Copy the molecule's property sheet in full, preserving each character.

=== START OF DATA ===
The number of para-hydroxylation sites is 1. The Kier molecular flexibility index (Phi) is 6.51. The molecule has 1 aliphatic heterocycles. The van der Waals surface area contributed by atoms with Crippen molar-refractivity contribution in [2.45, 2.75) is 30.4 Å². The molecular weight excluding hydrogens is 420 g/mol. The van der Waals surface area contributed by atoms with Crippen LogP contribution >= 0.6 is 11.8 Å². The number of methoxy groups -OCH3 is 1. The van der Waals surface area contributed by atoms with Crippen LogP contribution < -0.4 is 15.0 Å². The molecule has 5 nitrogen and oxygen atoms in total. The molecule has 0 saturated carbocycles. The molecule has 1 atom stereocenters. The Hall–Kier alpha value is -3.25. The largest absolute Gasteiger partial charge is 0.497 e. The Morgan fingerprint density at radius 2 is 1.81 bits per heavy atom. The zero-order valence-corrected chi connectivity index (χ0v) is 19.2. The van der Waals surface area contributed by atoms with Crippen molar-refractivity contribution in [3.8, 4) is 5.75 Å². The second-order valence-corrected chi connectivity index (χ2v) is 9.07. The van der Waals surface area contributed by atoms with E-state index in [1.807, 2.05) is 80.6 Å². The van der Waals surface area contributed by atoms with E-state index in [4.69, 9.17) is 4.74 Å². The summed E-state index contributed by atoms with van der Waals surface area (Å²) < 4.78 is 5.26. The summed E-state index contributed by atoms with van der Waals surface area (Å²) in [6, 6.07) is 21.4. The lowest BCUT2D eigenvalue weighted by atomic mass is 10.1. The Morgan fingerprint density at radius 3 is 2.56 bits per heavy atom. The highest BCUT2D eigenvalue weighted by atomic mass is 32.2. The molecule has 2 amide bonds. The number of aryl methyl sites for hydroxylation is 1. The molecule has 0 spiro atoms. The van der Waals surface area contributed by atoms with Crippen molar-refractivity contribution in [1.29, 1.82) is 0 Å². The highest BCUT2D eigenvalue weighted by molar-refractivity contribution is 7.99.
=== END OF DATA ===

The number of para-hydroxylation sites is 1. The Kier molecular flexibility index (Phi) is 6.51. The molecule has 1 aliphatic heterocycles. The van der Waals surface area contributed by atoms with Crippen molar-refractivity contribution in [2.45, 2.75) is 30.4 Å². The molecular weight excluding hydrogens is 420 g/mol. The van der Waals surface area contributed by atoms with Crippen LogP contribution >= 0.6 is 11.8 Å². The number of methoxy groups -OCH3 is 1. The van der Waals surface area contributed by atoms with Crippen LogP contribution < -0.4 is 15.0 Å². The molecule has 5 nitrogen and oxygen atoms in total. The molecule has 0 saturated carbocycles. The molecule has 1 atom stereocenters. The Hall–Kier alpha value is -3.25. The largest absolute Gasteiger partial charge is 0.497 e. The Morgan fingerprint density at radius 2 is 1.81 bits per heavy atom. The zero-order valence-corrected chi connectivity index (χ0v) is 19.2. The van der Waals surface area contributed by atoms with Crippen molar-refractivity contribution in [3.8, 4) is 5.75 Å². The second-order valence-corrected chi connectivity index (χ2v) is 9.07. The van der Waals surface area contributed by atoms with E-state index in [1.807, 2.05) is 80.6 Å². The van der Waals surface area contributed by atoms with E-state index in [4.69, 9.17) is 4.74 Å². The summed E-state index contributed by atoms with van der Waals surface area (Å²) < 4.78 is 5.26. The summed E-state index contributed by atoms with van der Waals surface area (Å²) in [6, 6.07) is 21.4. The lowest BCUT2D eigenvalue weighted by atomic mass is 10.1. The Morgan fingerprint density at radius 3 is 2.56 bits per heavy atom. The highest BCUT2D eigenvalue weighted by atomic mass is 32.2. The molecule has 2 amide bonds. The number of aryl methyl sites for hydroxylation is 1. The molecule has 0 spiro atoms. The van der Waals surface area contributed by atoms with Crippen molar-refractivity contribution in [1.29, 1.82) is 0 Å². The highest BCUT2D eigenvalue weighted by molar-refractivity contribution is 7.99.